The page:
Most annuity contracts provide the standard "term and certain" annuity settlement option that provides that payments will continue for the life of the last surviving annuitant and will then continue to the beneficiary for a period of time that is selected by the annuity owner. The standard in the life insurance industry has long been a "10 year certain and life" option. The annuitant or annuitants are protected against living too long by the contractual provision that annuity payments will be made for life. However, if annuity payments are made for less than 10 years, the insurer will continue to make payments for the remaining years of the 10-year period. Most insurers will permit time periods other than 10 years. It is a fairly simple mathematical calculation for the insurer's actuaries to compute the actuarial equivalents for almost any period certain.
Other, more sophisticated options may also be available. These usually take some form of a "refund" annuity where different mathematical formulas are available to enable annuitants to hedge against forfeiture of annuity values in the event of premature death. These options may make particularly good sense if all or some portion of annuity payments are to be under a variable annuity.
One of these options that has long been used with variable annuities is the "installment refund option." This option takes the variable annuity value at the time annuity payments commence and calculates the amount of the first periodic annuity payment to be made. This dollar amount is then converted to annuity units at the then annuity unit value. Thereafter, each variable annuity payment will be the value of the annuity unit value at the time the payment is calculated and the amount of each such payment is deducted from the remaining annuity value. If the last surviving annuitant dies while any there is any remaining annuity value, such remainder is paid to the beneficiary. If the last surviving annuitant is alive after the annuity value has reached zero, annuity payments will continue for the remainder of life. The amount of the periodic annuity payments will equal the number of annuity units originally calculated when payments began multiplied against the annuity unit value at the time the calculation is made. The advantage of this "installment refund option" is that it allows annuitants and beneficiaries to benefit from favorable performance of the assets underlying the variable annuity.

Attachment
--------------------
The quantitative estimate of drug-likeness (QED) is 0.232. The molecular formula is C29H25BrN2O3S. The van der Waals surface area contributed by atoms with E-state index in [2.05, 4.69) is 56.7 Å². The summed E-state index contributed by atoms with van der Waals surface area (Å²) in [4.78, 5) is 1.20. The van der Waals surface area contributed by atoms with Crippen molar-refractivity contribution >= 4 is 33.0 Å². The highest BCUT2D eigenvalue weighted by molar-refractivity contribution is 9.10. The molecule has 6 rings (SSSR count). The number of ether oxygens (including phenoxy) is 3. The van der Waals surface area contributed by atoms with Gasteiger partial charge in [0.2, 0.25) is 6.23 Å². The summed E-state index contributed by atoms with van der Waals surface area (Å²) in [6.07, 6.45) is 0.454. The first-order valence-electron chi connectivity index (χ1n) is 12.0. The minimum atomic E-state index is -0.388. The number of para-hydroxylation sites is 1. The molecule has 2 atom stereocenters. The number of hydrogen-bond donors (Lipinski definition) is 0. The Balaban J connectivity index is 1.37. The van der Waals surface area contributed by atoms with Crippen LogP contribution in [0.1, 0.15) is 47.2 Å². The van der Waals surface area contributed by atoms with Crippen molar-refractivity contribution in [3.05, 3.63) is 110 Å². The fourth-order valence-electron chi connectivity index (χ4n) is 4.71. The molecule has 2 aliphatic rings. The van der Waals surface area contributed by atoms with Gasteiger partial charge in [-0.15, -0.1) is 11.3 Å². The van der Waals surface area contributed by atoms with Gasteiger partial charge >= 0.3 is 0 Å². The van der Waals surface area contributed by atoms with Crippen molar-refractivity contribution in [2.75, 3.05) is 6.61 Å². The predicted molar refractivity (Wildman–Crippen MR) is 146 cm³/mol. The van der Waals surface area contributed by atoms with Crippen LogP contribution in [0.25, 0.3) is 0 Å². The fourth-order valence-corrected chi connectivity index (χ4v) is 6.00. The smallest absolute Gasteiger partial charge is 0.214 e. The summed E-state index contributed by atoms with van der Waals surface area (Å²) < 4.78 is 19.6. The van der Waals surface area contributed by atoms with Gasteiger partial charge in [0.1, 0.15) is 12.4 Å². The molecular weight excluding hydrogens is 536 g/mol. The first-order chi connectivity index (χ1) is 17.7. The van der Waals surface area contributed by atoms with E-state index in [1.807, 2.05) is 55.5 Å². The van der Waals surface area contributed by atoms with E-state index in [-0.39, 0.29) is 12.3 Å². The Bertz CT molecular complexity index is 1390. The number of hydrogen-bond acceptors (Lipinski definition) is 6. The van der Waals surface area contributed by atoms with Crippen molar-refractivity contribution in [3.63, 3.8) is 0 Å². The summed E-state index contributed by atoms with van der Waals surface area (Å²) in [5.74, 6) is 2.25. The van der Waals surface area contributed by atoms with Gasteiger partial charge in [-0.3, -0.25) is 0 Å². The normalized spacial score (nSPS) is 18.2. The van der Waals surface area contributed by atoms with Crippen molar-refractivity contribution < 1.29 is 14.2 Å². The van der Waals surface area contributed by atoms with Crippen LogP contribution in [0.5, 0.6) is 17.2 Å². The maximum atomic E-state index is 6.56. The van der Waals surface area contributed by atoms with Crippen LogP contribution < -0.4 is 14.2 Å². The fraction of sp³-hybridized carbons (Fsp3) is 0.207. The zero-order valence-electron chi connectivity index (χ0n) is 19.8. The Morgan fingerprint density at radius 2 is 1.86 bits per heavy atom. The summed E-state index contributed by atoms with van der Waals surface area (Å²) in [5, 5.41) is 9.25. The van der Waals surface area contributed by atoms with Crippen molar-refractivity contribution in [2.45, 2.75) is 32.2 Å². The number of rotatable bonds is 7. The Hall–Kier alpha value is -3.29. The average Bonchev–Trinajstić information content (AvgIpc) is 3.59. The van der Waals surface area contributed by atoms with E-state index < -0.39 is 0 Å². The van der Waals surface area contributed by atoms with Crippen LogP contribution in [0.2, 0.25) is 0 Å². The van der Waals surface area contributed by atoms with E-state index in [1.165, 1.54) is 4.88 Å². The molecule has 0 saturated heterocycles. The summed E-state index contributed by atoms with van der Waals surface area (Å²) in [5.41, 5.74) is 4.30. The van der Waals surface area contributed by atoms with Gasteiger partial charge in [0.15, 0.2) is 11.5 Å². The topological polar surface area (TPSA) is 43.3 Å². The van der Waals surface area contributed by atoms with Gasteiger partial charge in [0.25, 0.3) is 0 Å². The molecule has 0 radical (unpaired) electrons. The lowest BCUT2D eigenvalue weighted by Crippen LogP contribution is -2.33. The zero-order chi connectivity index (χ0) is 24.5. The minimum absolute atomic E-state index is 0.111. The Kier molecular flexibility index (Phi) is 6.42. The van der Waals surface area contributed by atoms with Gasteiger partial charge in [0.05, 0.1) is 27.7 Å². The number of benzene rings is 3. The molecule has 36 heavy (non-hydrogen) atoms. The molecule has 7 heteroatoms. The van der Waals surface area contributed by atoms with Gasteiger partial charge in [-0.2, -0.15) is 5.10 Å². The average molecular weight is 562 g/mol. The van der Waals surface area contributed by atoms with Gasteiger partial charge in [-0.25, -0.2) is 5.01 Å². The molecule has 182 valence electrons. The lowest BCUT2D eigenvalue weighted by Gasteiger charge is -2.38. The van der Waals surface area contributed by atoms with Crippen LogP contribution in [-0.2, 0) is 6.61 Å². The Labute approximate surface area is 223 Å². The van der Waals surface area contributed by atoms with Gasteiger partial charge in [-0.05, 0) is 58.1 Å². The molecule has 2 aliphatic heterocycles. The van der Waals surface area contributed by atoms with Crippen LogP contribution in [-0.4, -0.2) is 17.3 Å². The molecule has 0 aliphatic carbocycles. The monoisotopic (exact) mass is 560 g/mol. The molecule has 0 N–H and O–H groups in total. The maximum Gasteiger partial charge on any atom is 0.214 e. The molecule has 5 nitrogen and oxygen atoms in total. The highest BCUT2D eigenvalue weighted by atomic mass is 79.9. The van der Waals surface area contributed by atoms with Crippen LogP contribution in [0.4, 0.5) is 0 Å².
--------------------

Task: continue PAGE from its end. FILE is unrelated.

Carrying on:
Most annuity contracts will permit beneficiaries to "commute" the value of any annuity payments owing under a refund annuity and receive a lump sum payment of the present value of the future payments. This commutation value is generally calculated at a rate of interest that is roughly equivalent to the minimum rate paid by the insurer on fixed annuities.
Regardless of the settlement options elected by an annuitant or contract owner, we believe that a life contingency should be incorporated into the option chosen. There are many reasons why the lifetime protections afforded by a life annuity contingency are necessary since no one knows when they are going to die. In essence, a life contingency annuity is insurance against living too long.
In this context, we also believe that it is smart planning for retirees to hedge against inflation by having some portion of their annuities in a variable payout mode. After all, the variable annuity was originally invented to permit a hedge against inflation as afforded by a long-term investment in the American stock market. This hedge still exists and is as appropriate today as it was when the original variable annuity was first developed in the early 1950s.